Julius Baer International Equity A (BJBIX)

With a year-to-date return of 13 percent and a five-year at 15, well above its relative index, there’s not a lot to dislike about this fund. It’s very volatile, though, up seven years, down five. I compared this fund to Dodge & Cox International Stock (DODFX) and American Funds EuroPacific Gr R4 (REREX), both of which look great but have been out the gate less than five years – too short for my tastes.

Excelsior Value & Restructuring (UMBIX)

I also came across this fine large value fund, with only two down years out of 13. It has a fantastic three-year return of 20 percent, but it’s five year haul is just under 8.

Bridgeway Ultra-Small Company Market (BRSIX)

Bridgeway Funds has a history of closing off funds to new investors to protect existing shareholders, and the managers are encouraged to splash their money in the pool as well. Aside from a recent settlement with the SEC over how its performance fees were calculated, Bridgeway has a solid track record of low fees and stunning performance with its active index and quantitative funds. The company also donates half its profits to charity. The Ultra-small fund, an index of some of America’s tiniest publicly traded companies, has trashed the Russell 2000 over its eight years of existence. It’s up 17 percent annually since inception.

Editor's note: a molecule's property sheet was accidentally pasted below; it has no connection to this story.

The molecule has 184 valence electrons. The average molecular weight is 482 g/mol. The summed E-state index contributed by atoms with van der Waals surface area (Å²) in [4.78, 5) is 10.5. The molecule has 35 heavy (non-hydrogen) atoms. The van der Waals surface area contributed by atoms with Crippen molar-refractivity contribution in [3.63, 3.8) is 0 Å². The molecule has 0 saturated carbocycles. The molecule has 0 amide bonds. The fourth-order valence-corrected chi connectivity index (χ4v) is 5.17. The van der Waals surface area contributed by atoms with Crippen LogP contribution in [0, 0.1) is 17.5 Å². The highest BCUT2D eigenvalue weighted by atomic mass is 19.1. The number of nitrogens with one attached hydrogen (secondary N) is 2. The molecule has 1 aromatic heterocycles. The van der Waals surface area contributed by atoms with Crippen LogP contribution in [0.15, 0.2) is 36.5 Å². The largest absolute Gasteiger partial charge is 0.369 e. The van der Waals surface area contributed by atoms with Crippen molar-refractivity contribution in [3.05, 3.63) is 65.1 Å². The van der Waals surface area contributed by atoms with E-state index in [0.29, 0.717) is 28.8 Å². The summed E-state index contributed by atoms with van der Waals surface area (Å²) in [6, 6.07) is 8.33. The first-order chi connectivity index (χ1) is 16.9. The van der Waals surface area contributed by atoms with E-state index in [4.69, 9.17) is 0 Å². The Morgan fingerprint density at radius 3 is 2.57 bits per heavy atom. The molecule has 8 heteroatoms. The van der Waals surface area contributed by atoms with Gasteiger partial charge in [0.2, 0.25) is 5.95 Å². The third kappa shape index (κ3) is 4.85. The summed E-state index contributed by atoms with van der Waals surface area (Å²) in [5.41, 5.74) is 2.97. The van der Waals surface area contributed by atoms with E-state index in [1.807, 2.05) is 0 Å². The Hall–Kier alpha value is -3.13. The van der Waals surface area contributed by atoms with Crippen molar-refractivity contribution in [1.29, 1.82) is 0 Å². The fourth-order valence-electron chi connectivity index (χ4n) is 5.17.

Amana Trust Growth (AMAGX)

This large-cap fund looked fantastic for more than a minute. It’s interesting in the field of socially responsibly funds for adherence to Islamic principles – no porn, no gambling, no alcohol, and no interest. But its blazing three-year return of 23 percent is tempered by much weaker long-term history, buoyed most by a 100 percent return in 1999.

Despite having to pay a small transaction fee for a fund that wasn’t on the discount list for my account, my money went to Bridgeway’s Ultra-small.